Thus one of the elements that emerged in President Obama’s speech was a clear sense that we are living in a world defined by ever more powerful technologies that make the amassing of massive troves of information easier than ever before. Where once governments needed to have huge networks of spies and secret police to gather information, now the government can rely on people’s digital devices, their “BlackBerrys and iPhones” which are so trustworthy that they are “not allowed” in sensitive areas of the White House. In other words, the actions of the NSA are actions that have been mad possible thanks to the proliferation of new technologies, a swift shift that is outpacing the speed of “our laws” and which is happening with such velocity that this will likely not be “the last time” the country “has this debate.”

Ultimately it is not the distinctly unimpressive redresses proposed by President Obama that undermine his promise of reform, but that his speech is interwoven with manifold examples that subtly make clear exactly why his proposed reforms are so meaningless. The numerous comments made by President Obama about contemporary technology makes it clear that what we have witnessed with the NSA is a government agency drunk with the new powers given to them by technology, powers that exist in a murky-legal area precisely because the capability developed quicker than the laws or ethical framework. In acknowledging the role that technology has played in facilitating the NSA actions that have so rankled people, President Obama’s reforms appear all the more superficial, for they are reforms that will do nothing to alter the underlying technological status quo that has given rise to the issue. Leaving in place the technological apparatus is to hope, with tragic lack of foresight, that the threat for grave misuse will not be actualized in the future. Yet, by noting, repeatedly, how new technologies empower intelligence agencies President Obama’s speech seemed to be deliberately muddling the onus of responsibility. Shifting the emphasis off of the government (and tech companies) and onto some notion of “autonomous technology” that has advanced quicker than the law can keep up. The repeated references to technology by President Obama seem an effort to distract attention from the issue, as people these days seem quite fond of their machines; however, it is worth remembering (as Herbert Marcuse put it):

“Technology as such cannot be isolated from the use to which it is put; the technological society is a system of domination which operates already in the concept and construction of techniques.” (Marcuse, xlvi)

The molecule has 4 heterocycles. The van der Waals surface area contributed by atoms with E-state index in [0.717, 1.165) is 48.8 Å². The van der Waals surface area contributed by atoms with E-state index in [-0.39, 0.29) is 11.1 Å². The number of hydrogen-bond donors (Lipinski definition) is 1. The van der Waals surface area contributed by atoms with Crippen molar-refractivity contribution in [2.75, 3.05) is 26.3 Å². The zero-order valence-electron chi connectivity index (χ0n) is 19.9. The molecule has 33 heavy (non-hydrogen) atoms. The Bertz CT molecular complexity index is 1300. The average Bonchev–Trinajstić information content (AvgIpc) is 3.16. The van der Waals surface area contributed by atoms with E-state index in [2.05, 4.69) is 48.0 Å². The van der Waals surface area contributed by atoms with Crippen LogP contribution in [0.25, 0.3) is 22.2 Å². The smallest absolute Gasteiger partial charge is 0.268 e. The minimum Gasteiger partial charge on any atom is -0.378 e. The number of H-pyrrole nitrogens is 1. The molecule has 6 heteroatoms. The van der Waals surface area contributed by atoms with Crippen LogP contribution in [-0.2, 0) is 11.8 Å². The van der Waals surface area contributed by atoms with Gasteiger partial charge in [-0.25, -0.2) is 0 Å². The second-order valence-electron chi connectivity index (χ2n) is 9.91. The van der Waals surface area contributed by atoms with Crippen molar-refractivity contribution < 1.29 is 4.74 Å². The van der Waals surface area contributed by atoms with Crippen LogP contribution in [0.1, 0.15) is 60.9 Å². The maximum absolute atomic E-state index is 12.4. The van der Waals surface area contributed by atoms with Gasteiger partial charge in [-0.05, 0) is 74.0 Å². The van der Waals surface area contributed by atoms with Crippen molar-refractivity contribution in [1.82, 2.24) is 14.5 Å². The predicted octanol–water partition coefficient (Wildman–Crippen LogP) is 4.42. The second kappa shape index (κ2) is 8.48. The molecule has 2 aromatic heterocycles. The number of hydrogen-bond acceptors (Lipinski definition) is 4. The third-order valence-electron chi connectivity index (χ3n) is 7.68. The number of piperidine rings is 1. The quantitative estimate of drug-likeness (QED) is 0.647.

Therefore, it is precisely here, with the question of technology and with the question of those behind technology, that more attention must be focused if any real attempt to challenge the NSA’s actions is to be made. For it is not as though advanced technologies simply appeared one day, they were designed by people and the various pieces of technology were designed and disseminated with certain biases and capabilities inherent within them. Biases and capabilities that, for example, have placed a higher emphasis on gathering and storing massive amounts of information as opposed to user privacy; devices that have acted as permanent spies recording every detail of a person’s day (from location to communication) so that this information can be monetized and sold to the highest advertising bidder (and intelligence agency).

The technological systems that we interact with everyday are built upon notions of informational “domination” and even if this begins with an attempt by Google or Apple or Facebook (or etc…) to harness all of our information it is all too easy for this same data stream to be tapped into by groups with less obviously market-driven aims. What we are gradually seeing, and what was – perhaps accidentally – acknowledged by President Obama is that the debate in the halls of power is being driven not by legal or ethical responsibility but by technological capability. Though the philosopher Jacques Ellul is sometimes dismissed of for his unceasing negativity towards technology it is difficult not to recognize disturbing parallels between his forecasts in The Technological Society and the reality of our technological society. As Ellul wrote:

“The state is no longer caught between political reality and moral theories and imperatives. It is caught between political reality and technical means.” (Ellul, 277)